This article reconstructs Karl Marx’s incomplete and hitherto ignored 1843 critique of political theology, that is, the predominant understanding of the state as a separate and sovereign subject. Careful analysis of the text and its intellectual context reveals how contemporary post-Hegelian debates sensitized him to the problematic of political theology and provided him with the conceptual resources to overcome its descriptive and prescriptive limitations, without resorting to abstract negation. Instead, he showed that it was precisely the social significance of this idea and the associated practices that constituted the modern state and proceeded to provide a highly original analysis of its earthly existence within and as a structurally integrated part of the modern capitalist system.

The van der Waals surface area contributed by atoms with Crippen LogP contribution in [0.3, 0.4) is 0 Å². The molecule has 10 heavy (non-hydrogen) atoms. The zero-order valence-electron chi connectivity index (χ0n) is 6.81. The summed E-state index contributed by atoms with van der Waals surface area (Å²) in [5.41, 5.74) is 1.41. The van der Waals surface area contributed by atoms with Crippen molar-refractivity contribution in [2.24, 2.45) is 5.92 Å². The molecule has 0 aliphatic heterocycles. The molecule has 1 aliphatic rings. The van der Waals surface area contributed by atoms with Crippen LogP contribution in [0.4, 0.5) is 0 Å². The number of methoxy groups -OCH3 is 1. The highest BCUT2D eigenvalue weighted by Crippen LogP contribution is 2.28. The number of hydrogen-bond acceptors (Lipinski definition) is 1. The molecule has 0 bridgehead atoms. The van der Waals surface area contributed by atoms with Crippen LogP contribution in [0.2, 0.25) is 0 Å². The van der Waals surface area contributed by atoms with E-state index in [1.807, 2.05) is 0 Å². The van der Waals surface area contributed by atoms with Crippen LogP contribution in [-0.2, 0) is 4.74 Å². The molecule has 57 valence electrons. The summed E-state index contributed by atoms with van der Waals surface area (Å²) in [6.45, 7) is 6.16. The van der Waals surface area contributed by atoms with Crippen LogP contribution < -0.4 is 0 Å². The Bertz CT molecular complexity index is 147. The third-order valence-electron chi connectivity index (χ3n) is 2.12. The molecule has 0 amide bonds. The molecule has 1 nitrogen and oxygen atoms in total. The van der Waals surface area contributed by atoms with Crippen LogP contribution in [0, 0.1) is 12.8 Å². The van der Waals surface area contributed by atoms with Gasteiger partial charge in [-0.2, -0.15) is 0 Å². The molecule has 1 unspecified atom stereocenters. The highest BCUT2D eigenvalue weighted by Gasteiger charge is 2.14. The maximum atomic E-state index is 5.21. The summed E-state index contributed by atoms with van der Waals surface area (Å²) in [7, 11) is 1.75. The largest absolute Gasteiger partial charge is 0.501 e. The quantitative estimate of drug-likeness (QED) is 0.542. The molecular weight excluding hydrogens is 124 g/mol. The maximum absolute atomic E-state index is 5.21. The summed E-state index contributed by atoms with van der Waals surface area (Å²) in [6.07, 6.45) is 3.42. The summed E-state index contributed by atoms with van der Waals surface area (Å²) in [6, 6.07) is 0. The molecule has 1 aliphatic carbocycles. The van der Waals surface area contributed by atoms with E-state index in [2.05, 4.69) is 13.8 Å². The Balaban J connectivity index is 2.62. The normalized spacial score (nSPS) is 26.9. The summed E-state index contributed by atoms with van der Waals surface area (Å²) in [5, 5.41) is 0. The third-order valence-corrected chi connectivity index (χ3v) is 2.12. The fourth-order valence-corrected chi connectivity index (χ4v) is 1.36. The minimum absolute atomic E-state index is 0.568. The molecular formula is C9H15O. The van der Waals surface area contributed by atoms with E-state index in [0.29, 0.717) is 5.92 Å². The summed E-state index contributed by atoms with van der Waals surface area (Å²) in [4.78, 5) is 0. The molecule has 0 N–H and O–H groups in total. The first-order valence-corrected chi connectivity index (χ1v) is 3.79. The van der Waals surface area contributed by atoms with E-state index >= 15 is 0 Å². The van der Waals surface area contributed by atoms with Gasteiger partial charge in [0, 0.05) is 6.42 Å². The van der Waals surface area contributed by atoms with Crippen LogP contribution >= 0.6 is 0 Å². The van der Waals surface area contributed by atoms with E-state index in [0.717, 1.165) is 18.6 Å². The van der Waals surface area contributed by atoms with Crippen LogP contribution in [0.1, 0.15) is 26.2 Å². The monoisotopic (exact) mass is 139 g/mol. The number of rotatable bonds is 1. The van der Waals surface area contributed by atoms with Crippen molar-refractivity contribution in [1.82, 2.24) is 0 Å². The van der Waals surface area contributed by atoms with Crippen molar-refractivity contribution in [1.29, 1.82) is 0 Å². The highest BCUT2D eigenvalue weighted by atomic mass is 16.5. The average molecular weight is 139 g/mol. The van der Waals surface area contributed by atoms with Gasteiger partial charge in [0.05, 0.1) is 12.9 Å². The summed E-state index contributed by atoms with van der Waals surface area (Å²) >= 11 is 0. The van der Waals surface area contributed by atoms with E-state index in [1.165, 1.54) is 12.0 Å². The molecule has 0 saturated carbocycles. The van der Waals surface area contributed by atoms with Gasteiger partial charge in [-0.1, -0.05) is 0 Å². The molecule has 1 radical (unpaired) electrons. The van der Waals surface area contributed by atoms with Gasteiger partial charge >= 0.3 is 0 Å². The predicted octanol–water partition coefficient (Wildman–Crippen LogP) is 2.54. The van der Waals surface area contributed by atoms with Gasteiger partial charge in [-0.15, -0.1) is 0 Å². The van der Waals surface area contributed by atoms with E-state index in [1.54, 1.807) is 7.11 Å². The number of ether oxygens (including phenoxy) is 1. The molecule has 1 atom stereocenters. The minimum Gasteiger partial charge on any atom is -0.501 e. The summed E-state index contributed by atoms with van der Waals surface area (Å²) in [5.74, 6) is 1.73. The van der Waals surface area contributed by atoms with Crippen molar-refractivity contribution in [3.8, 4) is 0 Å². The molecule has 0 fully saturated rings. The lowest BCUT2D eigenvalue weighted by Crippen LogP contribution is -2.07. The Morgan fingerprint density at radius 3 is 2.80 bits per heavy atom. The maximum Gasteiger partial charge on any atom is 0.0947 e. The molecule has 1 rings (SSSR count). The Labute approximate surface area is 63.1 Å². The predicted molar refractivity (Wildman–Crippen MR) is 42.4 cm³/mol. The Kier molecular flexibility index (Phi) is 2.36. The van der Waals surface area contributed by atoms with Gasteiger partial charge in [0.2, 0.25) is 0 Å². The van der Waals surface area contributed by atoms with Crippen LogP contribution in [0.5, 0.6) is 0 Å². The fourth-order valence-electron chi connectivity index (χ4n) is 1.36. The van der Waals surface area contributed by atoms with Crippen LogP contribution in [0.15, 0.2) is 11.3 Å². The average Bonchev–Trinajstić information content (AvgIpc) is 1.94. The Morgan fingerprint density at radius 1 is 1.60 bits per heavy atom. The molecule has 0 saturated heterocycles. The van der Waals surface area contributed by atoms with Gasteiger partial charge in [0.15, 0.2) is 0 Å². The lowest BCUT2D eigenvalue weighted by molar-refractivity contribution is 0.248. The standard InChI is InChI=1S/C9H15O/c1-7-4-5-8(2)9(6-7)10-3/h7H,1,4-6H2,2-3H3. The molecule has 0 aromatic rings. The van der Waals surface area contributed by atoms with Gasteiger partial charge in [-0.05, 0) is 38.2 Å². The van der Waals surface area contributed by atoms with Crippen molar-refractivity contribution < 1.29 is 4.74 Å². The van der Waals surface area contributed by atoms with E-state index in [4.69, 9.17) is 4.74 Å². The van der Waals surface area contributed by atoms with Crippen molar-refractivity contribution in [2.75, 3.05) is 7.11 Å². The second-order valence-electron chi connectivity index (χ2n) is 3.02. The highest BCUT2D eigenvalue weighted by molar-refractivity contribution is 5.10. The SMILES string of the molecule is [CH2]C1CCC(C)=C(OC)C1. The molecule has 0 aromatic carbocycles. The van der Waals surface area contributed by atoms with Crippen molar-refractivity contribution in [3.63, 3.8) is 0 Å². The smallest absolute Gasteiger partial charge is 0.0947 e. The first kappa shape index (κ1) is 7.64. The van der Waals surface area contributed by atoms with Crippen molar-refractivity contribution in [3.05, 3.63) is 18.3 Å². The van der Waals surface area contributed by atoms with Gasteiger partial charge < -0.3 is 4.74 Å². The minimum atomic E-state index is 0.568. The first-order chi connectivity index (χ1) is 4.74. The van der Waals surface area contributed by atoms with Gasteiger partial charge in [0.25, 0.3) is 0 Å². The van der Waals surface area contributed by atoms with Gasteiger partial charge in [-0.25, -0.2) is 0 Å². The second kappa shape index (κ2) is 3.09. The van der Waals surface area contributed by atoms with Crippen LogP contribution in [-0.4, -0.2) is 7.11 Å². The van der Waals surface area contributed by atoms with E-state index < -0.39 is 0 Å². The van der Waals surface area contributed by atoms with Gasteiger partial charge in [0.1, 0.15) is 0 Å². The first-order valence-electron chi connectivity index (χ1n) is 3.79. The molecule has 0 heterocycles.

|Tidsskrift||Theory & Event|
|Status||Accepteret/In press - 2021|